..Say’security challenges cut across ethno-religious divides
By Achadu Gabriel, Kaduna
Kaduna State Governor Mall. Nasir El-Rufai said the State
Government has been using its limited tools as a subnational, to address the security challenges facing the state, saying it cut across ethno-religious divides.
The governor who made this remark at the presentation of the 2020 Annual Security Report on Wednesday, paid tributes to the victims of insecurity, reiterating his administration’s ‘’ resolve to continue to protect our people and stop the criminals.’’
El Rufai reiterated that Kaduna state has been supporting the federal security agencies deployed in the state with vehicles and other logistics since 2015, as 937 people killed in 2020.
According to him, Kaduna State Government has also invested in technology to help secure the state, adding that ‘’a CCTV network is being deployed in Kaduna metropolis while options for consistent operations of its drones are being explored.’’
The governor also explained that Kaduna state has been collaborating with neighboring states to tackle insecurity.
‘’Together with Niger State and our neighbours in the North-west, we put together resources to fund military operations against bandits in the Kamuku-Kuyambana forest range that straddles the region.
El Rufai however regreted that this collaboration which was done in 2015, ‘’was not sustained or expanded into a campaign of continuous, simultaneous operations against the bandits across our vast region.’’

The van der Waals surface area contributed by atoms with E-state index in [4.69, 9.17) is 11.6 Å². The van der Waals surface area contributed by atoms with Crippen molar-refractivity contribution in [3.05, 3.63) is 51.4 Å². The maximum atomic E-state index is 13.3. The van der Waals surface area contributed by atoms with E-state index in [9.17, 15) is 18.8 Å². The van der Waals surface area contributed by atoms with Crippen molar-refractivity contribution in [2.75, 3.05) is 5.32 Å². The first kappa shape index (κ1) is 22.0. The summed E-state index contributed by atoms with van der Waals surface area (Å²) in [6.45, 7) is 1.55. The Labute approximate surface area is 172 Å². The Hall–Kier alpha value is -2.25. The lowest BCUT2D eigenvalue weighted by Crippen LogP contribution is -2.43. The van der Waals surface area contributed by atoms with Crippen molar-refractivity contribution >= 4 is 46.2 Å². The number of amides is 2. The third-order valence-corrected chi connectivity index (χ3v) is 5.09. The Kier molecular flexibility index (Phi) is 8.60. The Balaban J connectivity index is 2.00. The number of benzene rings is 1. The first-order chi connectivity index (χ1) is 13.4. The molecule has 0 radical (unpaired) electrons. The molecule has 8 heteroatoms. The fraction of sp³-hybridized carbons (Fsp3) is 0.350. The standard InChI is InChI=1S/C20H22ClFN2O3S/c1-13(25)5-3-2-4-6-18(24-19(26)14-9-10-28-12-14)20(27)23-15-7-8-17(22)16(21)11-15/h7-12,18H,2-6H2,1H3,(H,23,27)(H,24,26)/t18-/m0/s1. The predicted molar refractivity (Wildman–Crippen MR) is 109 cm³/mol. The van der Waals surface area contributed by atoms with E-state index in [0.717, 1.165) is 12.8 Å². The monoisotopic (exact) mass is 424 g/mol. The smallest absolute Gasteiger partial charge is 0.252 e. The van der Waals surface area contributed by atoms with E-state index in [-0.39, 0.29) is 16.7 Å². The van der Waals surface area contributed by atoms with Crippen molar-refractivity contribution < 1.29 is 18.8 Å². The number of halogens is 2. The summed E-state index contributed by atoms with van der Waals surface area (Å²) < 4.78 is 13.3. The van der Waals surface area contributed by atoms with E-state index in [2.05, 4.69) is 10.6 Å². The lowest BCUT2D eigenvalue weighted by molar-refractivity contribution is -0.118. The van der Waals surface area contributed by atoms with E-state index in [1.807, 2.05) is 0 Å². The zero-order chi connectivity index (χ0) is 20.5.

‘’Failure to contain and defeat them in one place has emboldened them to develop a national footprint and endanger national cohesion,’’ he argued.
The governor also said that the military and police need modern technology and equipment and more boots on the ground.
‘’The security of our communities depend on the robust projection of state power, and that can only done with sufficient security numbers to overawe and deter criminals,’’ he maintained.
The governor called for the decentralisation of policing, arguing that ‘’there simply are not enough police officers in Nigeria and the idea of policing such a vast, federal republic in a unitary manner is not pragmatic.
In his presentation, the Commissioner of Internal Security and Home Affairs, Samuel Aruwan said that victims of kidnapping, banditry and other criminal activities cut across all ethnic and religious groups in Kaduna state, contrary to skewed narratives.
‘’Victims of criminal acts like banditry and kidnapping are to be found across ethnic, religious or political leanings and persuasions,’’ he pointed out.
The commissioner noted that the total number of deaths linked to banditry and other forms of violence in 2020 is 937, adding that ‘’of this number, Igabi has the highest figure of 152, followed by Kajuru with a figure of 144.’’
According to Aruwan, Birnin Gwari, Igabi, Giwa and Chikun local governments in Kaduna central senatorial district account for 468 deaths out of the 937 people that died last year, representing over 50% of the entire fatalities in the state.
‘’The southern senatorial district accounts for 286 deaths, which is about one third of the total, due in large part to sporadic clashes , alongside banditry which triggered attacks and counter-attacks, especially between June and November 2020,’’ he added.
Aruwan further said that ‘’out of 1,972 people kidnapped in the period under review, Kaduna Central Senatorial district accounts for 1,561 and out of the total, 1,461 were kidnapped within Birnin Gwari, Igabi, Giwa and Chikun local government areas.’’